Picture Thomas Jefferson, John Adams, Benjamin Franklin and George Washington sitting in their favorite Philadelphia pub, discussing whether or not the government should be able to enact regulations mandating seatbelts in cars, rear underride guards on trailers, positive train control on trains and emissions systems on diesel engines. This vision does not require the suspension of disbelief. The fact that none of this technology existed in 1788 when the Constitution was ratified is irrelevant. The basis of our government is that original Constitution, enacted long before our modern technology world.
In 2003, The U.S. House of Representatives published a great summary document, “Our American Government.” In usual government fashion, where the Constitution is a concise six pages in total, the House document stretches to 132 pages. The summary begins with perhaps a most critical question on everyone’s minds: What is the purpose of the U.S. government?
The House concludes, “The purpose is expressed in the preamble to the Constitution: ‘’We the People of the United States, in Order to form a more perfect Union, establish Justice, insure domestic Tranquility, provide for the common defense, promote the general Welfare, and secure the Blessings of Liberty to ourselves and our Posterity, do ordain and establish this Constitution for the United States of America.'”
Tall orders trying to simultaneously do all these things in a country full of rugged individualists who value freedom. The Constitution and Bill of Rights predate all of trucking’s technologies. The closest thing to a truck in 1778 was a wagon pulled by a horse. Yet here we are at the end of 2023 arguing over whether or not the government can intercede on our behalf to protect us from ourselves on a range of technology issues like speed limiters, side underride guards, emissions, automotive braking systems and more.
The fundamental arguments regarding regulations always seem based on three pillars: profits, jobs and lives. Anything that reduces profits is an immediate red flag. Manufacturers, suppliers, industry groups and investors generally resist mandated technology as a threat to profitability. Groups argued for decades against requiring seat belts in vehicles, and argued against laws requiring actually using the seat belts. It’s estimated that less than 15% of people actually used seat belts in 1980. Now, it’s over 90%, 49 out of 50 states have laws requiring seatbelt use, vehicles are required to have seatbelts installed at the factory, and they actually have to meet standardized performance requirements. Oh, and for cars, airbags as well. One source states the automotive death rate in 1937 was 30.8 deaths per 100,000 population, where today it is 14.3 per 100,000, an estimated 54% reduction. Government regulations certainly played a role in that reduction — everything from safety technology requirements on vehicles, speed limits on roads, construction requirements for infrastructure like highway barriers, and more. Did America’s Fab Four, John, George, Ben, and Tom, and all their associates foresee a significant role of government was in protecting us from ourselves?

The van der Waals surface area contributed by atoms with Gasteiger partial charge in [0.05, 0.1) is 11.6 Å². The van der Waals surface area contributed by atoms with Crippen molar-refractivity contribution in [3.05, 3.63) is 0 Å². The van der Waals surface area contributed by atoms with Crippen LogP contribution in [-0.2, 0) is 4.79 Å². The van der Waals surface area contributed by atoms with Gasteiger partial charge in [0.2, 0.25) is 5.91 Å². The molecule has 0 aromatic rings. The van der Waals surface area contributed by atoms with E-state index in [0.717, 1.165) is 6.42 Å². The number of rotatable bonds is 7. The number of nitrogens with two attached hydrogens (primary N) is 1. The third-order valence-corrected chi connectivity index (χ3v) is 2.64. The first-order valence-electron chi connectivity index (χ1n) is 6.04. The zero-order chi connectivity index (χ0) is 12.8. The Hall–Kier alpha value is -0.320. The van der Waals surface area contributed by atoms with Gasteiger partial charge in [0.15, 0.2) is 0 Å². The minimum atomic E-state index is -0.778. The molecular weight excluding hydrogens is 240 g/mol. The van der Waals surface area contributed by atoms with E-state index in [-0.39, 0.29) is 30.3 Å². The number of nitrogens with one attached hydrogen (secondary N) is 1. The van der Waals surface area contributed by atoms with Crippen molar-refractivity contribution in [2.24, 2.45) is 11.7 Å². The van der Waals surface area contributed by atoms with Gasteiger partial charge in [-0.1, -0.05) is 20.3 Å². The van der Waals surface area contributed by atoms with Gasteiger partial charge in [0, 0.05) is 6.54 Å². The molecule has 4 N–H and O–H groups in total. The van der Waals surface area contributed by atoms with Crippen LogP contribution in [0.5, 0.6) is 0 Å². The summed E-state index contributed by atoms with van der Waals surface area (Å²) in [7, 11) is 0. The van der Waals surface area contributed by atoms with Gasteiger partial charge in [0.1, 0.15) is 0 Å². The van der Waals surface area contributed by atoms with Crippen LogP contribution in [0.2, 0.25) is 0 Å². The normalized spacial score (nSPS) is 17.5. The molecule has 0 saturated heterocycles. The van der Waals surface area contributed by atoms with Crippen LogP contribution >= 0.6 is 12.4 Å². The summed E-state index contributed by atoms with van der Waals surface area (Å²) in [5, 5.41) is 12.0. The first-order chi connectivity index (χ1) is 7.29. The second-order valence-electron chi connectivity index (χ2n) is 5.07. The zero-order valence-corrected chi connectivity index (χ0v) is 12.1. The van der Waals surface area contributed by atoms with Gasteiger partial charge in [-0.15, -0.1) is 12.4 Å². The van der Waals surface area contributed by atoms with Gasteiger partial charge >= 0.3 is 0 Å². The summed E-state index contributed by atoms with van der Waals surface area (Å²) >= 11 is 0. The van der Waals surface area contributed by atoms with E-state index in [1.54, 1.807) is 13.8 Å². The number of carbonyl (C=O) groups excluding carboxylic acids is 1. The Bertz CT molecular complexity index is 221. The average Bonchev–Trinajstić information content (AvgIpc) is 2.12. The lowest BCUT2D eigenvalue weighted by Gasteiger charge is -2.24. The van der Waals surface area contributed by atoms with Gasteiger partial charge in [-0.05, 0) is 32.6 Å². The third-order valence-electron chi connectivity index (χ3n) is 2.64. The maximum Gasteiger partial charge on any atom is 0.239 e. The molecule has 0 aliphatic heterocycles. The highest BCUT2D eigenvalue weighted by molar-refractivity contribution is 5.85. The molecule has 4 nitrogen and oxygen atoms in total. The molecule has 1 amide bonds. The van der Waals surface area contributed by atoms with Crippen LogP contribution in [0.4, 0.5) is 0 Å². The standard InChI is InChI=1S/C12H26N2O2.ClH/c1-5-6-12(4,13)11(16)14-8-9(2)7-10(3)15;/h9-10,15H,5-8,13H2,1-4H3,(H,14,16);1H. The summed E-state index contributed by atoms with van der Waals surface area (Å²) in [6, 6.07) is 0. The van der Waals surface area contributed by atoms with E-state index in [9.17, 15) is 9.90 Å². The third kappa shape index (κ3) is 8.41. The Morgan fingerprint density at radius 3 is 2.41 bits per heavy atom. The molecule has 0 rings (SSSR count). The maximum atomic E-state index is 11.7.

Does the government have the responsibility to protect us from ourselves? Should a government be able to post a speed limit? What if I want to go faster? Shouldn’t I be free to do so irrespective of the risks to myself and others? I’m not aware of a single region in the U.S. today where choosing my own speed is legal, not even Montana where rules once allowed drivers to determine their own reasonable and prudent speed.
If the majority of us today seem to accept that speed limits and seat belts are a viable role for government, then why is there so much argument over regulating emissions? It’s okay to protect us from our desire to go too fast and our tendency to get into accidents, but it’s not okay to protect the air we breathe?